Monday, October 17, 2005

The quote-hunter finds another one

I never even tried looking for this particular pasuk/verse because the Hebrew is sufficiently difficult for a person of my limited knowledge that I couldn’t even figure out what all the words were, much less what they meant. But, on Erev Yom Kippur/the evening of the Day of Atonement, I got lucky. The chazzan/cantor, speed-davvening through a couple pages of miscellaneous quotes from the Tanach/Bible, actually managed to take a breath long enough to say one at a comprehensible speed—and the minute I heard it, I got the “instant replay” in my head. In multipart harmony. So after services, I went home and spent ten minutes looking for it in the ArtScroll Machzor l'Yom Kippur (prayer book for the Day of Atonement). (One of the minor banes of my existence as an inveterate “quote-hunter” is that none of the Conservative prayer books has footnotes—here we are, davvening all those marvelous quotations, and I have no idea where they’re from.) After we’d broken the fast some 25 hours later, I put on the CD, picked a part that I could sing (my top range having been temporarily knocked out by acid reflux, again—I’m back on Prevacid), and sang the words of Yechezkel/Ezekiel chapter 36, verse 25: V’zakarti aleychem mayim t’horim, u-t’hartem mikol tum’oteychem, u-mikol giluleychem ataher etchem, And I will pour pure water on you and purify you, of all your contaminations and of all your abominations I will purify you.”

Just a few months ago, my husband went on a hike through a reconstruction of one of David HaMelech’s/King David’s water tunnels in Ir David/the City of David. I went on strike, not wishing to slosh through water up to my hips, and crossing the street and hiking back uphill, went to davven Mincha at the Kótel/Western Wall. We agreed to meet afterward at the back of the Kótel, umpteen steps above the women’s section, in Ir haAtikah/the Old City. So there I sat, at a picnic table by the outdoor fast-food stands, my earphones plastered to my head, listening to the music of the Diaspora Yeshiva Band—within walking distance of the Diaspora Yeshiva. That’s one of my fondest musical memories of my trip to Israel.

I thanked them then, and I thank them now: Thank you, Diaspora Yeshiva Band, for all your beautiful music.

Update: Oops! I forgot to mention where to find the song. It's part of the three-part song cycle The Gate of Return (consisting of Va-ani K'cheresh, V'hu Rachum, and this one, Ataher Etchem), track/"song" # 12 on the two-CD set The Diaspora Collection.

I also forgot to mention where the verse appears in the Machzor l'Yom Kippur. It's the second to last sentence in the second to last paragraph before Sh'ma Koleynu in the Maariv (evening) and Musaf (Additional [daytime]) services. Unless I missed it somehow, this pasuk does not appear in any of the services for Rosh Hashanah (Jewish New Year).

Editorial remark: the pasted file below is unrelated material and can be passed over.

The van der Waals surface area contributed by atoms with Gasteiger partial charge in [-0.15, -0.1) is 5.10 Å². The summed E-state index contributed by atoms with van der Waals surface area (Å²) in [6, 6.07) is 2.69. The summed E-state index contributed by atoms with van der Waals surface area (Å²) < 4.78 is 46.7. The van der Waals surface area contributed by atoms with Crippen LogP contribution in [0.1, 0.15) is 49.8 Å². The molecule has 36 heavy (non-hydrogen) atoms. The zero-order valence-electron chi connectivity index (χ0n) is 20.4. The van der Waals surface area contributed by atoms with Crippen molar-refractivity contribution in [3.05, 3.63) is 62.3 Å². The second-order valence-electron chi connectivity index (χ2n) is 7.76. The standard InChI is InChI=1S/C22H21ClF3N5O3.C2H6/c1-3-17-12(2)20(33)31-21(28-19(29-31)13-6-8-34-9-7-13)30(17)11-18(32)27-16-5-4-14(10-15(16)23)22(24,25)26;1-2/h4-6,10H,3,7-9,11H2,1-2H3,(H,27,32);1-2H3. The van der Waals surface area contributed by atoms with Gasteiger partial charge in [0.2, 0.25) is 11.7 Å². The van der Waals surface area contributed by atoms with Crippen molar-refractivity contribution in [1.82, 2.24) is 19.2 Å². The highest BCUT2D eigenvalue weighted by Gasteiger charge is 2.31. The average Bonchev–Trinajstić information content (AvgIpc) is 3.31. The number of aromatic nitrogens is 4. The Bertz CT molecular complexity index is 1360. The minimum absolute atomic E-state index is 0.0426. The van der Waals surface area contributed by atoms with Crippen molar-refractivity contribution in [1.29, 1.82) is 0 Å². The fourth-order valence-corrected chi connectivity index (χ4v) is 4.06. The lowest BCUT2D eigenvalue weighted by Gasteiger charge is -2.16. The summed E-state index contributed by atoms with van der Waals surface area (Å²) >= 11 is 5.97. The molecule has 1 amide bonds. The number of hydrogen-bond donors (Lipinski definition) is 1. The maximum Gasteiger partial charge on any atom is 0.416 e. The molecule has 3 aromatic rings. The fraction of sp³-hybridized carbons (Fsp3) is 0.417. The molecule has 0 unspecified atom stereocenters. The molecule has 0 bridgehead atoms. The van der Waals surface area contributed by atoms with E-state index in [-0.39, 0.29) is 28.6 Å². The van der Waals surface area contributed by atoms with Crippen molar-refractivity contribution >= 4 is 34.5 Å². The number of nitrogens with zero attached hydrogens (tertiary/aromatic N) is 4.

Bonus: Look what I found while checking in the ArtScroll Machzor l'Rosh Hashanah to see whether this pasuk showed up in the Maariv shel Rosh Hashanah—apparently, you can add to the standard greeting "L'Shanah Tovah Tikatevu V'Techatemu, For a Good Year May You be Written and Sealed" (which, in the ArtScroll, is properly broken down by gender and number in accordance with correct Hebrew grammar, something that I've never heard done in my life) the words "l'altar, l'chaim tovim u-l'shalom, immediately, for a good life and peace." Far out—that's something else that I've never heard in my life, not even after four years of working for the "black-hats." I learn something new every day. Baruch chonen ha-daat—Praised is the One who graciously gives knowledge.


Blogger Unknown said...

They're one of my favorites too!

Tue Oct 18, 11:09:00 AM 2005  
Blogger Shira Salamone said...

Aren't they great? Mark/PT recommended them. I just love it that they had such a big group that they could sing multipart harmony at the drop of a kippah.

I'd love to get some of the recordings that some of the members made after the group split up. I understand that the leader is still out there singing (Mark's mentioned it on his blog), and Mark's talked about playing gigs with one of their violinists, Ruby Harris.

Speaking of Ruby Harris, if you haven't yet followed my link, a few posts back , and listened to Ruby Harris playing a guest gig with Blue Fringe (, don't miss it. You should hear him on the free download "Salaam"--it'll knock your socks off.

I'd look up the leader's name (Avraham Rosenblum?) on the CD liner), but I must run--we're going to a starting-late-because-of-Yom-Tov Chol HaMoed Israeli folk dancing session at the 92nd Street Y as soon as I post this. Moed Tov, everyone. Later!

Wed Oct 19, 07:51:00 PM 2005  
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